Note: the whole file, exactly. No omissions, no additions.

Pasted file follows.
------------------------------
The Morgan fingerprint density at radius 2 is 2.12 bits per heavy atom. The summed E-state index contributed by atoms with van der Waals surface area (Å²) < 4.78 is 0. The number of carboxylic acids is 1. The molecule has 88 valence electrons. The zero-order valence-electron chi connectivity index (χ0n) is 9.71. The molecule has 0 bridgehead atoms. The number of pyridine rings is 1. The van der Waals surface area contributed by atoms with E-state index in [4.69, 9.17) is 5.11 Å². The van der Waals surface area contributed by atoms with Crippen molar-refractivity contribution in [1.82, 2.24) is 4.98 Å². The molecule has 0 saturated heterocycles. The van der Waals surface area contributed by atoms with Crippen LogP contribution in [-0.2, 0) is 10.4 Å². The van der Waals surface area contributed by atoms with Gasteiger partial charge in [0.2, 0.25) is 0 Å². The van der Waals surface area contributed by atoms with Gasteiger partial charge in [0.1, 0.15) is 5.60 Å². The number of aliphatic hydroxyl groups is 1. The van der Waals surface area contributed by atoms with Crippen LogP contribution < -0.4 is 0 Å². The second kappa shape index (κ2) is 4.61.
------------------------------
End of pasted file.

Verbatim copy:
The Morgan fingerprint density at radius 2 is 2.12 bits per heavy atom. The summed E-state index contributed by atoms with van der Waals surface area (Å²) < 4.78 is 0. The number of carboxylic acids is 1. The molecule has 88 valence electrons. The zero-order valence-electron chi connectivity index (χ0n) is 9.71. The molecule has 0 bridgehead atoms. The number of pyridine rings is 1. The van der Waals surface area contributed by atoms with E-state index in [4.69, 9.17) is 5.11 Å². The van der Waals surface area contributed by atoms with Crippen molar-refractivity contribution in [1.82, 2.24) is 4.98 Å². The molecule has 0 saturated heterocycles. The van der Waals surface area contributed by atoms with Crippen LogP contribution in [-0.2, 0) is 10.4 Å². The van der Waals surface area contributed by atoms with Gasteiger partial charge in [0.2, 0.25) is 0 Å². The van der Waals surface area contributed by atoms with Gasteiger partial charge in [0.1, 0.15) is 5.60 Å². The number of aliphatic hydroxyl groups is 1. The van der Waals surface area contributed by atoms with Crippen LogP contribution < -0.4 is 0 Å². The second kappa shape index (κ2) is 4.61.